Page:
There is a constituency for the United Nations in the United States, to support the following U.N. programs, all of which our organization of 200,000 women endorses.

HUMAN ENVIRONMENT

Women's League for Conservative Judaism urges our government to work together with the United Nations to control those aspects of the environment which cannot be regulated by private or national action. It is only through international cooperation that the objectives of the Stockholm Conference can become a reality.

RESOURCES OF THE SEA AND USE OF SEA BEDS

Women's League for Conservative Judaism urges our government to cooperate with the U.N. measures seeking to :

1. Prevent any state from further extending its territorial jurisdiction in the sea, or laying claim to mineral resources on the bed of the sea beyond such jurisdiction.

2. Forbid the use of the floor of the seas for nuclear armaments.
3. Provide for the exploitation of the sea as a common heritage of mankind.

DRUGS

Women's League for Conservative Judaism urges our government to utilize the influence of the United Nations over its member nations to cooperate in stopping the production of heroin and other drugs at their source. We also urge our government to give added support to the U.N. Commission for Narcotic Drugs, which has been charged with the control of narcotic drugs and the elimination of narcotic-yielding crops at the source.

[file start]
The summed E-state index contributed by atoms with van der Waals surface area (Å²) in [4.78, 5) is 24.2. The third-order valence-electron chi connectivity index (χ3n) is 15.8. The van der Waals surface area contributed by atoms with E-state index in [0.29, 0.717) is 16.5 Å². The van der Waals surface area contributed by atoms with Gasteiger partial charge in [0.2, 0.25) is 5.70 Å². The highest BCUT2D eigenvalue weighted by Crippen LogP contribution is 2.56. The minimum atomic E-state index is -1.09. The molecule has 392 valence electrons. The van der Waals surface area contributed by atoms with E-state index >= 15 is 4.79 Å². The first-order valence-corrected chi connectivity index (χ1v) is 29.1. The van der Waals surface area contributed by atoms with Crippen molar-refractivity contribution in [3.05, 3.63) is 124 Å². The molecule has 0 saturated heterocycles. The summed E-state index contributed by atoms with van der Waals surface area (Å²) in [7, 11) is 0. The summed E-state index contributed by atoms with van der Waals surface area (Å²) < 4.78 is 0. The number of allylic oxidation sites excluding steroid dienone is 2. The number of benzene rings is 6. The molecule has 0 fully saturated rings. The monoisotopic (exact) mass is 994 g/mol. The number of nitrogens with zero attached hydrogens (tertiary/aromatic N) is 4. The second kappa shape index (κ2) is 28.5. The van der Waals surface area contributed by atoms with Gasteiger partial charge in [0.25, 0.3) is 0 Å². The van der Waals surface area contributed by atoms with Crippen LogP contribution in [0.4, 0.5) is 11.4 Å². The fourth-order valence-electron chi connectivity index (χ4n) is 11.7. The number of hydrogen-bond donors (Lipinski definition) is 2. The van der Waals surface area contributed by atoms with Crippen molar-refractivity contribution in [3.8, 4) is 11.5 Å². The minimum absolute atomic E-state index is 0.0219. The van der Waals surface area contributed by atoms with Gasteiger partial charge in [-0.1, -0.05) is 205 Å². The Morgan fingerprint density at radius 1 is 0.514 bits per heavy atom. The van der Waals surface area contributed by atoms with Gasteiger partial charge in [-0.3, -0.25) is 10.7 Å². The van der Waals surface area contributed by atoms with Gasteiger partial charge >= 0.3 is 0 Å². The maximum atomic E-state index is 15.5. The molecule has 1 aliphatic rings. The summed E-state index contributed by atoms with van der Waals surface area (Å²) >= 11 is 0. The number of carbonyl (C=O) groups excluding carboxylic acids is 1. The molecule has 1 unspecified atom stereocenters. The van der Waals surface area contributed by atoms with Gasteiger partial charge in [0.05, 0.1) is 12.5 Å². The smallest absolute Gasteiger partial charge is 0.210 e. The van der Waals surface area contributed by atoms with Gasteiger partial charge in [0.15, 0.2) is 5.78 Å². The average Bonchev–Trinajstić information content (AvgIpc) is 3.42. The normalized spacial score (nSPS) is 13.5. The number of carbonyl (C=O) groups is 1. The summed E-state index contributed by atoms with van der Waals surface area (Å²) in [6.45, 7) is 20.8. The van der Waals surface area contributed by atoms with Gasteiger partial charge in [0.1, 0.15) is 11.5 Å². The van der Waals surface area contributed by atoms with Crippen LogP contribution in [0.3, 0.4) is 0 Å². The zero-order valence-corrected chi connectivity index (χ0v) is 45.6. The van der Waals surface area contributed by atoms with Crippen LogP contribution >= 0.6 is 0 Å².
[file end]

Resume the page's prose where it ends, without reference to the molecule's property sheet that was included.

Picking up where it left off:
APARTHEID

Women's League for Conservative Judaism condemns the policy of Apartheid and urges our government to observe the sanctions of the United Nations designed to end Apartheid in South Africa, and to observe the United Nations Security sanctions against Rhodesia.

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UNICEF

Women's League for Conservative Judaism urges the continued support, wholeheartedly, of UNICEF's life-giving and essential programs and projects to care for the homeless, to combat disease, to banish illiteracy and to furnish the means whereby the world's children may be aided to grow up in a happier and peaceful world.

FOOD AND POPULATION

Women's League for Conservative Judaism calls upon and urges all governments in the United Nations to work together on realistic measures to expand production and distribution of food, and to support sound population policies.

ALEXANDRIA, VA., May 9, 1975. Senator JOHN SPARKMAN, Chairman, Foreign Relations Committee, New Senate Office Building, Wash

ington, D.C. DEAR SENATOR SPARKMAN: Would you be kind enough to include the enclosed article, “What's Wrong With the United Nations”, in the published record of the hearings that the Committee is currently conducting on the United Nations? Thank you very much. Sincerely yours,